Effects of a counselling intervention to improve contraception in deprived neighbourhoods: a randomized controlled trial

Loading next page...
 
/lp/ou_press/effects-of-a-counselling-intervention-to-improve-contraception-in-NcD0EP9djL
Publisher
Oxford University Press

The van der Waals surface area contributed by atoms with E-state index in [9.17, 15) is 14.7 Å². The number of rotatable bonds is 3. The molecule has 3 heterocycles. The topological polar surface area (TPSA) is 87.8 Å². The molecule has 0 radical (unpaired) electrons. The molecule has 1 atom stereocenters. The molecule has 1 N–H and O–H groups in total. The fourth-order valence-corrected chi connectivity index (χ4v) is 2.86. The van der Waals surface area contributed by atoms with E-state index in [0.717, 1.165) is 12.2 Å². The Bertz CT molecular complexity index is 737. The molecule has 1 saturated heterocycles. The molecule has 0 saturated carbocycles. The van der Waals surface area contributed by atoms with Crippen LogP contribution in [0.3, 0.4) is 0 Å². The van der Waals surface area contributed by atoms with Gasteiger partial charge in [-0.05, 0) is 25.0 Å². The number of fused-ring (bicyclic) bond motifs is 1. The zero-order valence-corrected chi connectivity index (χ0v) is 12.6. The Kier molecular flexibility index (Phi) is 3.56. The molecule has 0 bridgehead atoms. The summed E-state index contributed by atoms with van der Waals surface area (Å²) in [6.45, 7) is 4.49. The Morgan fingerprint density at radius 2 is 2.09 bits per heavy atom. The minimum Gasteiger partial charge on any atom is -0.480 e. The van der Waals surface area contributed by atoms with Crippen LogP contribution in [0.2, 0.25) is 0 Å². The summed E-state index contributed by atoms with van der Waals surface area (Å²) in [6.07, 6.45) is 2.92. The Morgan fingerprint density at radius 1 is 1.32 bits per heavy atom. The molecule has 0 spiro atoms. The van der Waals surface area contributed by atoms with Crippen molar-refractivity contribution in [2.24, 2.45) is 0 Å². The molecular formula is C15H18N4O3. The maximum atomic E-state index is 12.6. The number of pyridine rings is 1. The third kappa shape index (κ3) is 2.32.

Copyright
© The Author 2017. Published by Oxford University Press on behalf of the European Public Health Association. All rights reserved.
ISSN
1101-1262
eISSN
1464-360X
D.O.I.
10.1093/eurpub/ckx046
Publisher site
See Article on Publisher Site

Abstract